With house price activity showing no signs of slowing for the time being, estate agents across the uk are reporting that the market has reached a frenzied state of affairs with competitive bidding and gazumping going on everywhere.
And whilst ‘off market’ was a term only used within property clubs and networks – when large developments were offered to members in a closed sale situation – it’s now a becoming commonplace in high street agencies with far more main stream properties to sell.
Apparently ‘off market’ sales are at a four year high with 10% of homes in the UK (20% in London) being sold in this way. Its not a new thing for properties that come with a particularly high price tag to be sold under the radar – sellers of such homes may prefer viewings to be on an invite-only basis and in some cases with a non-disclosure agreement being in place to protect their privacy – but it seems that in 2021, far more modest homes are also being sold this way.
Some of this shift to Off Market is understandably due to the pandemic, and sellers not wanting to risk a viewer with Covid tromping through their house, but it’s also got something to do with the general limited supply of homes compared to demand. This puts the balance of power very much in the hands of the seller and it’s reasonable for them to be more choosy about how their home is sold. They want fewer viewings – and those that do step inside to be properly vetted and in a position to buy. So asking your agent to check out genuine, proceedable buyers and doing a deal with them seems reasonable.
But if you’re a buyer, how do you get ‘in’ on these ‘off market’ deals?
1. Use a Buying Agent.
Whilst Estate Agents work on behalf of sellers, buying agents work for the buyer. They will have close contacts with Estate Agents and could be the first person to be called by an agent with news of an upcoming listing. They will also often approach possible sellers directly, cutting out the estate agent all together and some will have wind of a property coming to market long before the seller actually agrees to it. Good agents will have built up a reputation over many years and they will be protective of this too – so if you do use one, you must be honest and clear with him/her about your position. They will also help negotiate the deal and help with the process itself. Buying Agents charge a fee for their service and you need to check out their credentials before parting with any money.
2. Be Prepared to Make a Quick Decision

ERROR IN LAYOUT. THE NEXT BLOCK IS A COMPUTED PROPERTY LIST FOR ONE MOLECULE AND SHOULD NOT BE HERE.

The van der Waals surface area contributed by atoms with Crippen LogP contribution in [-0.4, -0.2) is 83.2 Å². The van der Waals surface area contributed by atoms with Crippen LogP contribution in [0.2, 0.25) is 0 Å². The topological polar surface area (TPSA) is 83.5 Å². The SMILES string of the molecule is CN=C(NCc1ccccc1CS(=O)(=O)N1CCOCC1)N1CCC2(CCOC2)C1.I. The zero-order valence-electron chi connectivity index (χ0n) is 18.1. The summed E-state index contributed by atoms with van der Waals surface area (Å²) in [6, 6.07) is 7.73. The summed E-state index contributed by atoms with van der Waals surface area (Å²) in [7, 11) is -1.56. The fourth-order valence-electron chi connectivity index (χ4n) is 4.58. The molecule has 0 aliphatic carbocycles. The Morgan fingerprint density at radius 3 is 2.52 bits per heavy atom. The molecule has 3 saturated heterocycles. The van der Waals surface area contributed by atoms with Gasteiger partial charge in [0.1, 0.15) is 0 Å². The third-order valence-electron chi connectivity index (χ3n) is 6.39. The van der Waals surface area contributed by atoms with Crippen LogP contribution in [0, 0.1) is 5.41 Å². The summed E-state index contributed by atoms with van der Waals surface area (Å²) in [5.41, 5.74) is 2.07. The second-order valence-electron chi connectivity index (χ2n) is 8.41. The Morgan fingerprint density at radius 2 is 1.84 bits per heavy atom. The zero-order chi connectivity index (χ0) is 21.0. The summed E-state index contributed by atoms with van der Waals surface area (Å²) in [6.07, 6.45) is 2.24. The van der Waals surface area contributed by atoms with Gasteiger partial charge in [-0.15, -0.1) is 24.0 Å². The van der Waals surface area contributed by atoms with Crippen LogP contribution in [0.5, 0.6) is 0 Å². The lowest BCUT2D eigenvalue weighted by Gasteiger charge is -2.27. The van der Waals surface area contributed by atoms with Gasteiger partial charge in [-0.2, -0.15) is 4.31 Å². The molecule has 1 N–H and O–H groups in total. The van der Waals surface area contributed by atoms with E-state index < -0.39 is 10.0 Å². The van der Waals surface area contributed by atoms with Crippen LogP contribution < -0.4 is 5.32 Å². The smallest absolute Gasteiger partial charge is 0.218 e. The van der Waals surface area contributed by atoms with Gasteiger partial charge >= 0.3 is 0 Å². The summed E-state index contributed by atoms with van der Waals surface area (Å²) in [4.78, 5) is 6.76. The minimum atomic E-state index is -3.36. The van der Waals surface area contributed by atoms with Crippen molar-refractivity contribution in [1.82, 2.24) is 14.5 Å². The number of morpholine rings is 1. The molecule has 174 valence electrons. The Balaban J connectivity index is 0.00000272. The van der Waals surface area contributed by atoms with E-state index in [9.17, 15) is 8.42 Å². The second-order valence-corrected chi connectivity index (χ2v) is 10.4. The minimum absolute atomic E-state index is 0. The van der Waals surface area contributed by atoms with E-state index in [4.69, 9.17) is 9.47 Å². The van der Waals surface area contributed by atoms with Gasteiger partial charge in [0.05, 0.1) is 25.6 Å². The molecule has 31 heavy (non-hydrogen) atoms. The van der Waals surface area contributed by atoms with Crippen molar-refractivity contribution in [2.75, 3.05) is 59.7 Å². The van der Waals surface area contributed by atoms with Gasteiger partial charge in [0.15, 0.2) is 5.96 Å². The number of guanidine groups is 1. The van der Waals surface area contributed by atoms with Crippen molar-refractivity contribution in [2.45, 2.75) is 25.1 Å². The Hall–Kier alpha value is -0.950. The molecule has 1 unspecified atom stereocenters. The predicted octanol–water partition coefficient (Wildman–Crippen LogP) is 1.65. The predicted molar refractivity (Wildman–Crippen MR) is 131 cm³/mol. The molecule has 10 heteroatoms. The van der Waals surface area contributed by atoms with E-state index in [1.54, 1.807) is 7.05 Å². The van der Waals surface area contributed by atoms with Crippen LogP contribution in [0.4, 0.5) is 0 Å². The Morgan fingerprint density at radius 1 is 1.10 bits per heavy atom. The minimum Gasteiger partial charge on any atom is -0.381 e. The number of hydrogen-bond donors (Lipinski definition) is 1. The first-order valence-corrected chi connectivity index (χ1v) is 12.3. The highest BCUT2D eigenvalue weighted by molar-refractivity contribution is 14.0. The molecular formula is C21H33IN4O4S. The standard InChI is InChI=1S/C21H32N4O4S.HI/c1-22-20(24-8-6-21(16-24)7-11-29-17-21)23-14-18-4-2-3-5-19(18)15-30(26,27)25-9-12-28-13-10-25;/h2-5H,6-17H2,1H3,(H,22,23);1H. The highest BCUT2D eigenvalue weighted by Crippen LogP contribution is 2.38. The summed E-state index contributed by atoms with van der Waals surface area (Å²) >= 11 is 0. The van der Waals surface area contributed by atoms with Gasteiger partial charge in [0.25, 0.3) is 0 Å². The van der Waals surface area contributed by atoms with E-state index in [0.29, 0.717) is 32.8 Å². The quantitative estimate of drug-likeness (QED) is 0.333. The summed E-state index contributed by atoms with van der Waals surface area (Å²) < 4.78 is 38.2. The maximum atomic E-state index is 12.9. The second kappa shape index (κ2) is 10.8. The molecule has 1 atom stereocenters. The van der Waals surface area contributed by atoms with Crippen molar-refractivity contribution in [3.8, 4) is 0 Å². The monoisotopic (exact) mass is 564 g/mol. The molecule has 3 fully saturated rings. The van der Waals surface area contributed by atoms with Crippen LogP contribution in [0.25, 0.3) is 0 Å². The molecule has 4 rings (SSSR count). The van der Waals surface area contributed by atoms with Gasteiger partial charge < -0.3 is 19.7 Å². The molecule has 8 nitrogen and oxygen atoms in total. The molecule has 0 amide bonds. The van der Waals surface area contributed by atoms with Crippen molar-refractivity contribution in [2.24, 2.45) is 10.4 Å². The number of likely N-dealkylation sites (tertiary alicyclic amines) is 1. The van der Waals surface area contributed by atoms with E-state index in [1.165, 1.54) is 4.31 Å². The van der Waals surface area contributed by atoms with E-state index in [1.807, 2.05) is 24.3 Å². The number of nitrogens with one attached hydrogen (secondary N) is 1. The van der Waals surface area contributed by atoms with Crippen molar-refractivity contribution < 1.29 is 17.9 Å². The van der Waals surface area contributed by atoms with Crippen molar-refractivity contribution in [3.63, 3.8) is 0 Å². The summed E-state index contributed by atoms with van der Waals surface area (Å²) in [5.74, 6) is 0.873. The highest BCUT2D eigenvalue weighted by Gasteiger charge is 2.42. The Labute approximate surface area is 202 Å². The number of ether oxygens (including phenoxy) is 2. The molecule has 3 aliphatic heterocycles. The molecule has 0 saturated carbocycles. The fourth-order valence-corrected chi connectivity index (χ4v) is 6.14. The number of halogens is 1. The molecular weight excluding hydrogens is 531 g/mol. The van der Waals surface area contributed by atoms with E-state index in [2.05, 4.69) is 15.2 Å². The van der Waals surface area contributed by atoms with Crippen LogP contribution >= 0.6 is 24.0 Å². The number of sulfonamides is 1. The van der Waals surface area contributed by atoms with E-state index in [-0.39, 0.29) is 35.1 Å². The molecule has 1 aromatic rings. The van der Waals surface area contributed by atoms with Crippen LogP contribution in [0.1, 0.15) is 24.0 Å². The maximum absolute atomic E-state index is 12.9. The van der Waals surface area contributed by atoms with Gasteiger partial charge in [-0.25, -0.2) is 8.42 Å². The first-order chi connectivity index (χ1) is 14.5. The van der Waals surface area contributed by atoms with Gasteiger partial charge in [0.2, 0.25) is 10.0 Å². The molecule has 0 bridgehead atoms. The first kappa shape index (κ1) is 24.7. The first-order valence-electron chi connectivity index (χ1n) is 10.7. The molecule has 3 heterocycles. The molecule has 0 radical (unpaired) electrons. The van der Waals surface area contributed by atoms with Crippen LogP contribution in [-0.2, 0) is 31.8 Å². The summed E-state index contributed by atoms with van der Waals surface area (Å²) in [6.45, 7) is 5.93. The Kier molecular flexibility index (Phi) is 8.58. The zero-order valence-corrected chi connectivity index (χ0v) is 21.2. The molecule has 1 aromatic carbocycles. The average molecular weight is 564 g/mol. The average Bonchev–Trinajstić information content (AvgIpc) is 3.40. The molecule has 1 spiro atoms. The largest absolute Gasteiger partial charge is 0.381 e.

Often Off Market deals are offered in this way for a specified period of time (say 24-48 hours) before going onto the open market. This may be to test the market for a property that is difficult to value, unusual or the seller and agent want to gauge interest. If you are fortunate enough to be offered something off market in these circumstances, you’ll need to know straight away if its for you – and be prepared to exchange contracts pretty pronto too. Having a clear idea of the type of property, location and price that you are seeking will help you make that quick judgement – bearing in mind its possible that you would need to agree in principle without viewing the house internally.
3. Ask Around
Friends, family, the bloke down the pub or at the gym may be brilliant connections to would-be sellers. If you let your social, business and family circles know that you are the market for buying property, they may hear about homes soon to be listed and give you the nod. There are sellers who would simply prefer to deal with someone privately, or with someone they have a direct connection with – and so the fact that you are known to them (maybe by way of a mutual friend) could give you that ‘in’. If you have this situation occur, then remember that you have you’re friend’s reputation at stake as well as your own, so as always be honest and fair.
4. Advertising Direct to Sellers
Active property investors will often advertise the fact that they want to buy homes in the form of leaflet drops, social media or local press. Doing this, may just nudge someone considering selling up, but not sure about doing so, into taking the plunge and they could come directly to you. This may be especially true of sellers who are elderly and/or inexperienced in property transactions or have a personal situation that makes selling privately more stress free and convenient for them. Advertising direct to sellers takes some effort and a good understanding of the local market – and skills such as being personable and re-assuring to convince those sellers ‘on the fence’ to sell to you will help too.
5. Check out the For Sale by Owner websites
Not strictly speaking off market – because other buyers could find the same property listed in the same place, but some sellers will list their property themselves on certain websites like Gumtree – with the idea of saving on estate agent fees and doing the sale themselves.
Needless to say if you’re looking at Off Market deals, you need to get yourself in a strong position to buy. That means having deposit money at the ready, finance in place (if using a mortgage or bridging loan) and a solicitor who can turn the paperwork around in super quick time.
I always talk about building up a Power Team of good connections and if you are wanting to buy Off Market, knowing the right people in the right places will certainly help you. It may take time to get to a point when agents come to you, but if you continually remind them that you are a serious buyer and always act professionally, then in time they will learn to trust you.